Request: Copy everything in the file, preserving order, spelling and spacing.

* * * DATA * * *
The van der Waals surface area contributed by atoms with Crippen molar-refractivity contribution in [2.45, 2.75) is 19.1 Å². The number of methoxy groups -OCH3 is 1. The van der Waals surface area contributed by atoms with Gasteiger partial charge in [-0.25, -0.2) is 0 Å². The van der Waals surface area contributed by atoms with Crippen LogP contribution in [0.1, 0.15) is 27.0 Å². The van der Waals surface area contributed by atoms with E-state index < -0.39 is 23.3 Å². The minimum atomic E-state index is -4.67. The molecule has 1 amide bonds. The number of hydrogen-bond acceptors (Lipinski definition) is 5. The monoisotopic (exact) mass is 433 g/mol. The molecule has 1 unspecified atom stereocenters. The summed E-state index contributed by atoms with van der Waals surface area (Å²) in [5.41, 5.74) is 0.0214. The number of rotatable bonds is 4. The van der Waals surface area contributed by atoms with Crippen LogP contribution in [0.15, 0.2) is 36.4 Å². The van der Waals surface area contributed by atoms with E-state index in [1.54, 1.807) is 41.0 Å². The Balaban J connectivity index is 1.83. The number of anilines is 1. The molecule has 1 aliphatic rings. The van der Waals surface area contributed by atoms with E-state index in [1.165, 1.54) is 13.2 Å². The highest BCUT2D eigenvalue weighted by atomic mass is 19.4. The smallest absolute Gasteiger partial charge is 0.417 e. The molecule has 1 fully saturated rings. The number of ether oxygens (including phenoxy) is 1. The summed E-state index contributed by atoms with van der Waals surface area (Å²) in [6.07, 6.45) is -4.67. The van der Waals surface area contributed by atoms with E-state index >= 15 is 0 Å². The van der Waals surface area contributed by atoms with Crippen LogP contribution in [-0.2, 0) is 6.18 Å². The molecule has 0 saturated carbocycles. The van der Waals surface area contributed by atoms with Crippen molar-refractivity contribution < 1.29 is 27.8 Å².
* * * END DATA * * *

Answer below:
The van der Waals surface area contributed by atoms with Crippen molar-refractivity contribution in [2.45, 2.75) is 19.1 Å². The number of methoxy groups -OCH3 is 1. The van der Waals surface area contributed by atoms with Gasteiger partial charge in [-0.25, -0.2) is 0 Å². The van der Waals surface area contributed by atoms with Crippen LogP contribution in [0.1, 0.15) is 27.0 Å². The van der Waals surface area contributed by atoms with E-state index < -0.39 is 23.3 Å². The minimum atomic E-state index is -4.67. The molecule has 1 amide bonds. The number of hydrogen-bond acceptors (Lipinski definition) is 5. The monoisotopic (exact) mass is 433 g/mol. The molecule has 1 unspecified atom stereocenters. The summed E-state index contributed by atoms with van der Waals surface area (Å²) in [5.41, 5.74) is 0.0214. The number of rotatable bonds is 4. The van der Waals surface area contributed by atoms with Crippen LogP contribution in [0.15, 0.2) is 36.4 Å². The van der Waals surface area contributed by atoms with E-state index in [1.54, 1.807) is 41.0 Å². The Balaban J connectivity index is 1.83. The number of anilines is 1. The molecule has 1 aliphatic rings. The van der Waals surface area contributed by atoms with E-state index in [1.165, 1.54) is 13.2 Å². The highest BCUT2D eigenvalue weighted by atomic mass is 19.4. The smallest absolute Gasteiger partial charge is 0.417 e. The molecule has 1 fully saturated rings. The number of ether oxygens (including phenoxy) is 1. The summed E-state index contributed by atoms with van der Waals surface area (Å²) in [6.07, 6.45) is -4.67. The van der Waals surface area contributed by atoms with E-state index >= 15 is 0 Å². The van der Waals surface area contributed by atoms with Crippen LogP contribution in [-0.2, 0) is 6.18 Å². The molecule has 0 saturated carbocycles. The van der Waals surface area contributed by atoms with Crippen molar-refractivity contribution < 1.29 is 27.8 Å².